Q. Sometimes (surprisingly!) it is easier to do mass transfer measurements than heat transfer ones. As part of a study you have been asked to determine the heat transfer coefficient, h, as a function of wind speed, for flow around a complex object, GT (you are working for an Italian car manufacturer).
To do this, you have painstakingly constructed a 1/10 scale model of GT, [all model lengths are 0.1 times the full scale length] made of pure naphthalene. The surface area of the model 0.12 m^{2} . Air at 1 atm and at a constant temperature of 25^{o}C was blown over the model at a free stream velocity of 120 m/s. It was observed that 70 g of naphthalene sublimated in 15 minutes of flow.
(i) Finding and referencing suitable data for the equilibrium and diffusivity of naphthalene in air, determine the values of the relevant dimensionless groups for the forced convection mass transfer over your model.
(ii) Assuming that heat and mass transfer are analogous, (ie, that if Sherwood Number is a certain function of Reynolds and Schmidt Numbers, then Nusselt Number will be exactly the same function of Reynolds and Prandtl Numbers) explain what this can tell us about heat transfer from the full scale object? [Hint: assume that your unknown function shows the same scaling of heat/mass transfer with the fluid dimensionless group ( Pr or Sc ) as common turbulent flow correlations - there are good theoretical grounds why this should be the case].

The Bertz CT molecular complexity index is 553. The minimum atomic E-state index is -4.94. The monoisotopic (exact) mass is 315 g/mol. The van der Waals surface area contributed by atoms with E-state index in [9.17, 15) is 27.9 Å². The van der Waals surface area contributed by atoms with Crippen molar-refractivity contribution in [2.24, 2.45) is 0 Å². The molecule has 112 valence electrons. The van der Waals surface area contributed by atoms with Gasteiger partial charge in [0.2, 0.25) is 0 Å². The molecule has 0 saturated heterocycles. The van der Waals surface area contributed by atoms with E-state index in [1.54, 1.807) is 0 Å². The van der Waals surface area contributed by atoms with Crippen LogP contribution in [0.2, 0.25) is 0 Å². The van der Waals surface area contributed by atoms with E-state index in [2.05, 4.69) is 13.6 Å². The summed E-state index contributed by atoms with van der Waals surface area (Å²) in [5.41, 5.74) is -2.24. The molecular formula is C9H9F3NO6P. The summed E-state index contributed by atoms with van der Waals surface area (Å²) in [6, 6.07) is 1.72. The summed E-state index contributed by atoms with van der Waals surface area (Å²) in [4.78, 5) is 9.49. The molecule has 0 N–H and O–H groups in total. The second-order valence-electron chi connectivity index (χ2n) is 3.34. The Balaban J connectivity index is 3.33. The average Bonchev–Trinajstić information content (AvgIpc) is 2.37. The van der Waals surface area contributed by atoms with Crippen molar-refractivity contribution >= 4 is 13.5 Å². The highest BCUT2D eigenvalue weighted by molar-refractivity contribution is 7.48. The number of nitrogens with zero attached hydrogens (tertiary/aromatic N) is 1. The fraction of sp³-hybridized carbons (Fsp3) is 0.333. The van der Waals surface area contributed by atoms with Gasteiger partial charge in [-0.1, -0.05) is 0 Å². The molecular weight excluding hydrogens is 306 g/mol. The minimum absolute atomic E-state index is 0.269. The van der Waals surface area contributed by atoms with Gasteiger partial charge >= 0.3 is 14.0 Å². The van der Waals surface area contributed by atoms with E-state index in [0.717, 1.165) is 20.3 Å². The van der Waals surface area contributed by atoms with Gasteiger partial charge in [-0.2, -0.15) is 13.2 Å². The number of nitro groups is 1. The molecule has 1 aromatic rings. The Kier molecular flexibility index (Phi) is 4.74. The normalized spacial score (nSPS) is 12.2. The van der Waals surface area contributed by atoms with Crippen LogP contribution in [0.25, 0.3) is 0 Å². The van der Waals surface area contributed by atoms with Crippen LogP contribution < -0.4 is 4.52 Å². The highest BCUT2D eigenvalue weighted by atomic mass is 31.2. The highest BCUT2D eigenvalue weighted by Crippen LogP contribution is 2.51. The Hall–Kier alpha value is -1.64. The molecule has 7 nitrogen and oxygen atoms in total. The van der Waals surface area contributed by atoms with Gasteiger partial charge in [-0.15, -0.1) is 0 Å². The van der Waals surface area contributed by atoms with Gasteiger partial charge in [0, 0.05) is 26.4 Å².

(iii) Finally, use common scalings of Nu with Re to give an estimate of how h will vary with windspeed. Comment on possible limitations of this approach.
Q. The author of Q1 above has been very lazy and guessed the amount of naphthalene sublimated above. Assuming GT is a sphere (with area 12 m^{2} ), using and referencing correlations for mass transfer around a sphere, determine how much sublimation would be expected from the model (sphere).
Q.(based on a problem in Heat and Mass Transfer by Cengel and Ghajar). A "Stefan tube" is commonly used to determine diffusivity in air. The diffusivity of ethanol in air was checked in a Stefan tube, in which the liquid is placed in an open vertical cylinder and a gas stream of known vapour content is blown across the top. (In our case the vapour contains no ethanol) The tube has a uniform cross-sectional area of 0.8 cm2. Initially, the ethanol surface was 10 cm from the top of the tube, and after 10 hours have elapsed, the surface was 25 cm from the tube top. If T = 24^{o}C and P = 1 atm, determine the diffusivity of ethanol in air.